ushpizinA friend of mine and his wife occasionally have discussions about whom to invite for Friday night Sabbath dinners. She favors inviting old friends. He prefers inviting new faces because he wants to know those who are unknown. He prefers the unpredictability of new faces and feels that the good deed of inviting people to one’s home is better fulfilled when one does not know the guests beforehand.

Jewish tradition requires us to be hospitable, especially to those is need. Is this ethos of extending hospitality represented by inviting people we know or people we don’t know, or are there other criteria to keep in mind? The Israeli film Ushpizin, which means guests in English, suggests an approach to an answer.

It is the festival of Sukkot in Jerusalem in an ultra-orthodox neighborhood. The holidays require Jews to build a temporary shack and to live in it for seven days. There is also a commandment to wave a palm branch and a citron, together with a myrtle and willow, during the holiday liturgy. Moshe and Mali Bellanga, however, are impoverished and do not have money to buy a sukkah or to purchase the four species. And then “miracles” occur. A friend finds an abandoned sukkah for Moshe and an anonymous donor slips $1000 under their door.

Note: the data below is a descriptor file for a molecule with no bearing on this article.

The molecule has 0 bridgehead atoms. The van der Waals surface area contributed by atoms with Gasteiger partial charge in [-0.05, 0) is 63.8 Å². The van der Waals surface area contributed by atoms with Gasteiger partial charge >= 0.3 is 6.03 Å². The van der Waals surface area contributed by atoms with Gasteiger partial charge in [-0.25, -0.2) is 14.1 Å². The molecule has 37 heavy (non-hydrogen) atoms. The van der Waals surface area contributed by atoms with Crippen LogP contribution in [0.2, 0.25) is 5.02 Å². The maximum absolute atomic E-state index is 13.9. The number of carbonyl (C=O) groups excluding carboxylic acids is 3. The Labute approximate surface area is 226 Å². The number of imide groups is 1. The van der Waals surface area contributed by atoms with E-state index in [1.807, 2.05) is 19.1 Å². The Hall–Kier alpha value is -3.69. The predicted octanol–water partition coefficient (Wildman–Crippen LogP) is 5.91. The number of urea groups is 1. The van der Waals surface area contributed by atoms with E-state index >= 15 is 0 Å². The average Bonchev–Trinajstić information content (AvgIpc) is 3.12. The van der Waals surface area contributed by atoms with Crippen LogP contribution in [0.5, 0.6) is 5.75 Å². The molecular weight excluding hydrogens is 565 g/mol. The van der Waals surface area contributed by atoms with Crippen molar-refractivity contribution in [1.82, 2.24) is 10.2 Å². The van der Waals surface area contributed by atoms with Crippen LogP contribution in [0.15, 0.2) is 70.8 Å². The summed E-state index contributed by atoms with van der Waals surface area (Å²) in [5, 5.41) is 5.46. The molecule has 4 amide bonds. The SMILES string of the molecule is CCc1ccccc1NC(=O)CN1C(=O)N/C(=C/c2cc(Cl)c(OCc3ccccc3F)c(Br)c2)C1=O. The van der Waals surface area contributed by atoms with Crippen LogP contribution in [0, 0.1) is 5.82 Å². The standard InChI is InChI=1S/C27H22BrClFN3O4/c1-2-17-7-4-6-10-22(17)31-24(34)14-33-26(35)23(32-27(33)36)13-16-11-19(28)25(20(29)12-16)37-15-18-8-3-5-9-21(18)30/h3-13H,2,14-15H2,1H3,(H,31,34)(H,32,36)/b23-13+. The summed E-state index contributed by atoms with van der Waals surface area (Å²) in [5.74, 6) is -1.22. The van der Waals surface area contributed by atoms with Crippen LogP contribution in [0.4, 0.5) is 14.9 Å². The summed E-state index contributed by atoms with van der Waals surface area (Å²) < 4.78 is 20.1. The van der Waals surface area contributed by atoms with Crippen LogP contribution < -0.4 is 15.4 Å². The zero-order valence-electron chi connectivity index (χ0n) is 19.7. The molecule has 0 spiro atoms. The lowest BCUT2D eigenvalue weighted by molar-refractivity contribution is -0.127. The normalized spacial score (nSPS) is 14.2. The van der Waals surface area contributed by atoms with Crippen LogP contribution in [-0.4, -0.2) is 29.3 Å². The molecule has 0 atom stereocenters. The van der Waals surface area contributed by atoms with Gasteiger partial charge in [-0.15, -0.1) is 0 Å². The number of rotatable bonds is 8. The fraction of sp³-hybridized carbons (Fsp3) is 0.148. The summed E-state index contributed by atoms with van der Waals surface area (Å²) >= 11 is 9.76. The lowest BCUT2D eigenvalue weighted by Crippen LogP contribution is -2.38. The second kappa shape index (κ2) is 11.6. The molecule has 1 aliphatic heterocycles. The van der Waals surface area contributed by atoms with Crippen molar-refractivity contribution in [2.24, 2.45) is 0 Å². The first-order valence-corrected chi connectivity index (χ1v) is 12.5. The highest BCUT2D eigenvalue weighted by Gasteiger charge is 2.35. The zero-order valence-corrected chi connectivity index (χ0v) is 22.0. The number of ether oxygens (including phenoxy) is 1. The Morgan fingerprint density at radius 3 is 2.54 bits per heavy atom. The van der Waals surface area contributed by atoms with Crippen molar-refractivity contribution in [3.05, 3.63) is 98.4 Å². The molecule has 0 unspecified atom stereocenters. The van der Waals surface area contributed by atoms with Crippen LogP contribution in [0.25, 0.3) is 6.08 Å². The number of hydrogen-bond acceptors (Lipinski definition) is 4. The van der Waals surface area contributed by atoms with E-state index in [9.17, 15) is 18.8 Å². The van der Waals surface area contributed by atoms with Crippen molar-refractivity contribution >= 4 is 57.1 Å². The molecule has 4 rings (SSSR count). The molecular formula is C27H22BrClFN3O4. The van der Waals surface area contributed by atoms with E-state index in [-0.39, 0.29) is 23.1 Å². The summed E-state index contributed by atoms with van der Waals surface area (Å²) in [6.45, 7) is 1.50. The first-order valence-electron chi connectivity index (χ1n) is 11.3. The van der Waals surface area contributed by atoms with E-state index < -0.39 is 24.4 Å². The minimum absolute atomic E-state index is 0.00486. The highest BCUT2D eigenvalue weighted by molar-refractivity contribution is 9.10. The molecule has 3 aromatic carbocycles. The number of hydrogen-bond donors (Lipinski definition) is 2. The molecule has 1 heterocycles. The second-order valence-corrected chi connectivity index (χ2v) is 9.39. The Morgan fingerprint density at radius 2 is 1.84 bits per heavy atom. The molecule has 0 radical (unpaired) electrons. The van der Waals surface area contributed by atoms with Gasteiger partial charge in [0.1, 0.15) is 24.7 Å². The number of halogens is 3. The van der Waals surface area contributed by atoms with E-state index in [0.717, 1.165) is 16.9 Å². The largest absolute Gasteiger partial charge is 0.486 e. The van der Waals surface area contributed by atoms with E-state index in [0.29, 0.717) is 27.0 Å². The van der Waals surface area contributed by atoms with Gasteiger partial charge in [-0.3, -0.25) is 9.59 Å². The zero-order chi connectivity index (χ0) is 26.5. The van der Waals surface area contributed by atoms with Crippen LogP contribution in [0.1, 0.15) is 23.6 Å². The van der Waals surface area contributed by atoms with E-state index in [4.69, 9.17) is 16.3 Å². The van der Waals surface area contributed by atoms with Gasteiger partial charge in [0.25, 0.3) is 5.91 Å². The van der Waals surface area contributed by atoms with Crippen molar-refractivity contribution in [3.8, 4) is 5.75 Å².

These miracles, however, become tests. Moshe uses part of his money to purchase a citron at an extravagant price, upsetting his wife Mali, who wanted to use to money to pay off debts. Moshe knows that the truly happy person is the one who is content with little, yet he succumbs to his desire to acquire a citron far beyond his means when, in fact, he is not required to do so according to Jewish law.

Another test for them comes when two escaped convicts from Moshe’s past show up at this door. They apparently know Moshe from his previous life before he became religious, and Moshe and Mali debate whether they should welcome them as guests for the holiday. There are disadvantages. They are unsavory characters and their presence in the home may strain Moshe and Mali’s relationship. There will be no privacy and the guests may introduce a foreign lifestyle into their holy home. Moshe and Mali are people of deep faith, however, and they decide that these two men have been sent to them by God, creating a wonderful opportunity for Moshe and Mali to share the holidays with people less fortunate than them.